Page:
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Wise words: Commencement season to begin

Students may be shaking spring-break sand from their flip-flops, but commencement celebrations are just weeks away for colleges and universities.

Many Wisconsin colleges and universities — public and private — plan commencement ceremonies in May and are lining up speakers.

NFL quarterback Russell Wilson will deliver the spring commencement address on May 14 at the University of Wisconsin-Madison.

“It’s an honor to be asked to speak at any commencement ceremony, but I’m particularly excited to return to a place where I have so many great memories,” said the Super Bowl-winning Seahawk, who attended UW-Madison.

Also in Madison, former Attorney General Eric Holder will give the keynote at the University of Wisconsin Law School hooding ceremony on May 13. “I’m thrilled to have the opportunity to talk to these graduates about the road ahead,” Holder said in a news release. “And I hope by sharing some of my own experiences, they see that it’s a big world just waiting for them to make a positive impact.”

On May 22, House Speaker Paul Ryan, R-Wis., will address the graduating class at Carthage College in Kenosha, while alumna Judith Mayotte, a TV producer and humanitarian, will deliver the keynote the same day at Marquette University.

At Ripon College on May 15, the class of 2016 will hear from soccer coach Pia Sundhage, who led the U.S. women’s team to two Olympic gold medals.

Elsewhere, graduates of 2016 will hear from Vice President Joe Biden, who will deliver commencement addresses at the U.S. Military Academy, Delaware State University and Syracuse University’s College of Law.

First lady Michele Obama will address graduating seniors at Jackson State University in Mississippi, as well as City College of New York and the Santa Fe Indian School in Santa Fe, New Mexico.

Other speakers scheduled for commencements this spring include Kareem Abdul-Jabbar at Drew University, Oliver Stone at the University of Connecticut, Ryan Seacrest at the University of Georgia, Hoda Kotb at Tulane, Spike Lee at John Hopkins, Hank Azaria at Tufts, Steven Spielberg at Harvard, Matt Damon at Massachusetts Institute of Technology, James Franco at Cornell, Bill Moyers at Rutgers, Ken Burns at Stanford and Seth Meyers at Northwestern.

WiG ushers in the commencement season with a look at wise words delivered to previous graduating classes.

Some favorites:

• Prime Minister Winston Churchill’s address at Harrow School in 1941: “Never give in. Never give in. Never, never, never — in nothing, great or small, large or petty — never give in, except to convictions of honor and good sense.”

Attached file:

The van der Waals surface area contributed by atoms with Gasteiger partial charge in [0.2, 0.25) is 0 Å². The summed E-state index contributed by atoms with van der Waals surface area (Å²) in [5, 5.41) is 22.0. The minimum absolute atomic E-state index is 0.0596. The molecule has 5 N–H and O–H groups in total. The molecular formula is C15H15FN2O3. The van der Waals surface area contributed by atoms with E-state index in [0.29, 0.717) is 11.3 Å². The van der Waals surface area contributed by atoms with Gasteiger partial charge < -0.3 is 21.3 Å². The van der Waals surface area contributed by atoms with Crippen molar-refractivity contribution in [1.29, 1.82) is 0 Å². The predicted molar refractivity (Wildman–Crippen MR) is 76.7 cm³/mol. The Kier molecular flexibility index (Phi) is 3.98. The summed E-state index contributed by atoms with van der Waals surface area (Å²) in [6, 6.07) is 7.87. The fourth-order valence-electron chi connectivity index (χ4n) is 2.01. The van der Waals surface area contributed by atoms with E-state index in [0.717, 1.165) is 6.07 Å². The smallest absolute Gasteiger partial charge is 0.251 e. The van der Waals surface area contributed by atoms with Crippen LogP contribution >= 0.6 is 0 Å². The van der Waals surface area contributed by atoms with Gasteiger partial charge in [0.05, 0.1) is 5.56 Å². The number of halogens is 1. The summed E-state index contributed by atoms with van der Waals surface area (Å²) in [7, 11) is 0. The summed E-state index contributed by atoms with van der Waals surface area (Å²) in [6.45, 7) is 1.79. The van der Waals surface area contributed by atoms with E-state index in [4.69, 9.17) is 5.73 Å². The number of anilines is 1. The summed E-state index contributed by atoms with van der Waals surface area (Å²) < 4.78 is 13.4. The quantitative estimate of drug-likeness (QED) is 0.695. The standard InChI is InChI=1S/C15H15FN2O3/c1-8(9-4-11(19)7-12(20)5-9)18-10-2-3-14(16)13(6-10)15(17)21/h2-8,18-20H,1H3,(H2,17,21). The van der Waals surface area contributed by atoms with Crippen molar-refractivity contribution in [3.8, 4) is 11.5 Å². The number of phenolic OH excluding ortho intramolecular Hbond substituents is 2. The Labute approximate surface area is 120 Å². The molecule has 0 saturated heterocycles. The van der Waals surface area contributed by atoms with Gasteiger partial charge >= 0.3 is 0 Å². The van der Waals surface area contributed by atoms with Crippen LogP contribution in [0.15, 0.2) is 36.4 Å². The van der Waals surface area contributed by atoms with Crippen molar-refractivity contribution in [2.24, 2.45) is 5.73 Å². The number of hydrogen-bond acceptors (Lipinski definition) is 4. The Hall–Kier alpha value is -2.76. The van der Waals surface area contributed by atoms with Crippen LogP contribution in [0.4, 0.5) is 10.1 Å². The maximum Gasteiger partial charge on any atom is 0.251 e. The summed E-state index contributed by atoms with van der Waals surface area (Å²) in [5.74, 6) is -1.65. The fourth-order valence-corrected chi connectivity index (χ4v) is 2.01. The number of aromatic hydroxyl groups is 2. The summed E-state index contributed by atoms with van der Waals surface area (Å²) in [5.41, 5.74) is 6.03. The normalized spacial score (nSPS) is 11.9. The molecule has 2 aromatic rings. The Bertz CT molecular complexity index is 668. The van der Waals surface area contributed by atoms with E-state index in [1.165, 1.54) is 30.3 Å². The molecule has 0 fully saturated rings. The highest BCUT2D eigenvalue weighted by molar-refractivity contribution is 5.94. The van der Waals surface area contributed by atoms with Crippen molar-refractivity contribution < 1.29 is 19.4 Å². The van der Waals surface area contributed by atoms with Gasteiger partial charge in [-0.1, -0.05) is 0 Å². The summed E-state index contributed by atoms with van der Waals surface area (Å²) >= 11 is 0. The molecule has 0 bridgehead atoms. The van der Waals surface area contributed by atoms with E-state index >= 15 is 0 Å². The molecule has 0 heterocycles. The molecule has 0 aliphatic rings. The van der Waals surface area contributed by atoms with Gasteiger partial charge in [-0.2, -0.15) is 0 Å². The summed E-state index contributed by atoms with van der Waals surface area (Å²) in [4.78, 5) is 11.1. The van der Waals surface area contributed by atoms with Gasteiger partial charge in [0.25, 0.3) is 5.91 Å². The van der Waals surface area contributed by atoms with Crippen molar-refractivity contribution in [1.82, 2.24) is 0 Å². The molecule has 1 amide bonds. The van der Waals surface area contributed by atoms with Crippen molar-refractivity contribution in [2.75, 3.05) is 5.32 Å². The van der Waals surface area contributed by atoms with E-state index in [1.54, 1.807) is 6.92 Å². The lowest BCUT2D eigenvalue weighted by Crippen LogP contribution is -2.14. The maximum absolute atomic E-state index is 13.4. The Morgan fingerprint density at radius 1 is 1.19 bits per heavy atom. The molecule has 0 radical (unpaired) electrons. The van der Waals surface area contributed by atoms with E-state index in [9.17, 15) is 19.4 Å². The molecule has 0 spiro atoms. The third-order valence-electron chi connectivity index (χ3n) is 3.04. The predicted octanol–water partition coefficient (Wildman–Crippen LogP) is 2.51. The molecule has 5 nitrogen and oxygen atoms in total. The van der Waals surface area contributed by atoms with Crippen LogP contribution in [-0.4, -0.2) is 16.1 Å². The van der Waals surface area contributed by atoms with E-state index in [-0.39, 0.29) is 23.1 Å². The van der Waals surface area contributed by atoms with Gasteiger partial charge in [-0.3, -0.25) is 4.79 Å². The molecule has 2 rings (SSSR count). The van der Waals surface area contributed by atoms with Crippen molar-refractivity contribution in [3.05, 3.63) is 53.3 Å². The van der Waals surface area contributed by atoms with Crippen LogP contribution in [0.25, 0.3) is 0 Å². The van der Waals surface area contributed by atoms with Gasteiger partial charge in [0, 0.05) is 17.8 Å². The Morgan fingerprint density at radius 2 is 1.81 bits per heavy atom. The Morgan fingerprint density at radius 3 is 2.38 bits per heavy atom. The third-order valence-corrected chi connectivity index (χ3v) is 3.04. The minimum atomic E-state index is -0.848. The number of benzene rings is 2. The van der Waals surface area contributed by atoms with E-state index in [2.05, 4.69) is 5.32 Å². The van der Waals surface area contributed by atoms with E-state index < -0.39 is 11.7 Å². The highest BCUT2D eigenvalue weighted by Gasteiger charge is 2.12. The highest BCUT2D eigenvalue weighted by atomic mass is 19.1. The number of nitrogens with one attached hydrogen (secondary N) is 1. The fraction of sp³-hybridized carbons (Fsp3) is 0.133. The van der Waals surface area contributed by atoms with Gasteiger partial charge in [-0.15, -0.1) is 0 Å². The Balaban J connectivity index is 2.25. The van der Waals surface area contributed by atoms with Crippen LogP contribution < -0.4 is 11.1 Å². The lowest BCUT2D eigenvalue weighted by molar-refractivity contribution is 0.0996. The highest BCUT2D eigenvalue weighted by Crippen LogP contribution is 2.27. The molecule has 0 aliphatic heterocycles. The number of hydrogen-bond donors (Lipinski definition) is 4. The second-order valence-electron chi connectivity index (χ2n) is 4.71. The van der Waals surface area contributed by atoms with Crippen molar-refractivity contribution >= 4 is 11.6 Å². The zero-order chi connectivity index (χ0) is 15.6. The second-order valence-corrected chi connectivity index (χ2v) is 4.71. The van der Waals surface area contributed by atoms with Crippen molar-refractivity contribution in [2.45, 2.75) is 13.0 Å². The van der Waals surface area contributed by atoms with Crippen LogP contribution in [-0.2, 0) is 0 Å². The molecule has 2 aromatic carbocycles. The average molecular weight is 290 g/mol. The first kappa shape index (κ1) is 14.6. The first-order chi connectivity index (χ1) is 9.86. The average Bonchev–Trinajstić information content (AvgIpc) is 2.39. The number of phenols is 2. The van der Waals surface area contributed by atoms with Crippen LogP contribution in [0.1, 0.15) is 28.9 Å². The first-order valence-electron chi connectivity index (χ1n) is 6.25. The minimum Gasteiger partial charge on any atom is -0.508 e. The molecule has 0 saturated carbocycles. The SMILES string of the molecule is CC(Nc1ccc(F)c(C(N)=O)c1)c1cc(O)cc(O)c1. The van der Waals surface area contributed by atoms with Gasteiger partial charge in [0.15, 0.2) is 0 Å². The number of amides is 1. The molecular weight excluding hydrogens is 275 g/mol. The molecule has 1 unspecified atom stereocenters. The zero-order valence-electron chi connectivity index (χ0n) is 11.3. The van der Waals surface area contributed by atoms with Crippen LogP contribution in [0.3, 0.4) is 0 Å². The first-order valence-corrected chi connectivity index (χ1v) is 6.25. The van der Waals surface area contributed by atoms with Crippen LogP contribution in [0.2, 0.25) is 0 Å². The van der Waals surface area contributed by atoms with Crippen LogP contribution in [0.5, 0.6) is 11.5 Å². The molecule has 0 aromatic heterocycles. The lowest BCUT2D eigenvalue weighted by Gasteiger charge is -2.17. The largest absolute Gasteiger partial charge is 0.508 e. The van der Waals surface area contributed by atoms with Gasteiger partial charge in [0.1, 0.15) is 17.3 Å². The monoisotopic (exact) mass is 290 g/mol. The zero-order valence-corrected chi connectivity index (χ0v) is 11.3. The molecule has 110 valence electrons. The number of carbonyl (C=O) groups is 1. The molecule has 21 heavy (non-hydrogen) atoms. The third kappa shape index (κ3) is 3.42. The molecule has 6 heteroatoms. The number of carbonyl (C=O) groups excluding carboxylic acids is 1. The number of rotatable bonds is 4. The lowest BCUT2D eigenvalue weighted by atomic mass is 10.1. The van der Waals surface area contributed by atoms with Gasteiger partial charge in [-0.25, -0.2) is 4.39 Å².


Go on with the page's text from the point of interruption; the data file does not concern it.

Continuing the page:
• President John F. Kennedy’s address at American University in 1963: “No problem of human destiny is beyond human beings. Man’s reason and spirit have often solved the seemingly unsolvable.”

• Tennis legend Billie Jean King’s address at the University of Massachusetts in 2000: “The most important words that have helped me in life when things have gone right or when things have gone wrong are ‘accept responsibility.’”

• Apple founder Steve Jobs’ address at Stanford in 2005: “Your time is limited, so don’t waste it living someone else’s life. Don’t let the noise of others’ opinions drown out your own inner voice.”

• Actor and politician Arnold Schwarzenegger’s address at the University of Southern California in 2009: “You can’t climb the ladder of success with your hands in your pockets.”

• Country singer Dolly Parton’s commencement address at the University of Tennessee in 2009: “Now I usually try not to give advice. Information, yes, advice no. But what has worked for me may not work for you. Well, take for instance what has worked for me. Wigs. Tight clothes. Pushup bras.”

• President Barack Obama’s address at Arizona State University in 2009: “A relentless focus on the outward markers of success can lead to complacency. It can make you lazy.”

Commence career search

College graduates from the class of 2016 face sunnier prospects in the job market than those who graduated a year ago, according to a new report from the National Association of Colleges and Employers.

The report shows employers expect to hire 5.2 percent more new graduates than they hired in 2015.

Another report, released by an institute at Michigan State University, estimated national employers would hire 15 percent more graduates with bachelor’s degrees in 2016 than in 2015.

Additionally, about 80 percent of the employers that answered the MSU survey described the U.S. labor market for college graduates as “good” to “excellent.”

— L.N.

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